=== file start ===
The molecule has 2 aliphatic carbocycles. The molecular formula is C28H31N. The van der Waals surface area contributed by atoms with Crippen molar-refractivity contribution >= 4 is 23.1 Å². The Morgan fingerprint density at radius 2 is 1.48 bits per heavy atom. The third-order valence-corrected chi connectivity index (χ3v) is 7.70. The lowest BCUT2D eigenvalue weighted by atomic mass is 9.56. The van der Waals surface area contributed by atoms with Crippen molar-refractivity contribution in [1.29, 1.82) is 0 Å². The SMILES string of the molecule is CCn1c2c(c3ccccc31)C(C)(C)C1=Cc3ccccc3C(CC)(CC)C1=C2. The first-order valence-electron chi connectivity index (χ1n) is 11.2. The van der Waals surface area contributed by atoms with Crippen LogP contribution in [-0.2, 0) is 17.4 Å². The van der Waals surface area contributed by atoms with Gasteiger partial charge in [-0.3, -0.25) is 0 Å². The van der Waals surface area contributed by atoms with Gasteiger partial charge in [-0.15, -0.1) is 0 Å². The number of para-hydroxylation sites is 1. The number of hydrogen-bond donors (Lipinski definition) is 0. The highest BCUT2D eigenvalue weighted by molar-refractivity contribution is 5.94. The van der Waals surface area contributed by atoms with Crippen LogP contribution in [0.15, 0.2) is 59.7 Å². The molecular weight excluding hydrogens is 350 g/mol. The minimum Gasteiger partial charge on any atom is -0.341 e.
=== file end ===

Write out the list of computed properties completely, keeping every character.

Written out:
The molecule has 2 aliphatic carbocycles. The molecular formula is C28H31N. The van der Waals surface area contributed by atoms with Crippen molar-refractivity contribution >= 4 is 23.1 Å². The Morgan fingerprint density at radius 2 is 1.48 bits per heavy atom. The third-order valence-corrected chi connectivity index (χ3v) is 7.70. The lowest BCUT2D eigenvalue weighted by atomic mass is 9.56. The van der Waals surface area contributed by atoms with Crippen molar-refractivity contribution in [1.29, 1.82) is 0 Å². The SMILES string of the molecule is CCn1c2c(c3ccccc31)C(C)(C)C1=Cc3ccccc3C(CC)(CC)C1=C2. The first-order valence-electron chi connectivity index (χ1n) is 11.2. The van der Waals surface area contributed by atoms with Crippen LogP contribution in [-0.2, 0) is 17.4 Å². The van der Waals surface area contributed by atoms with Gasteiger partial charge in [-0.3, -0.25) is 0 Å². The van der Waals surface area contributed by atoms with Gasteiger partial charge in [-0.15, -0.1) is 0 Å². The number of para-hydroxylation sites is 1. The number of hydrogen-bond donors (Lipinski definition) is 0. The highest BCUT2D eigenvalue weighted by molar-refractivity contribution is 5.94. The van der Waals surface area contributed by atoms with Crippen LogP contribution in [0.15, 0.2) is 59.7 Å². The molecular weight excluding hydrogens is 350 g/mol. The minimum Gasteiger partial charge on any atom is -0.341 e.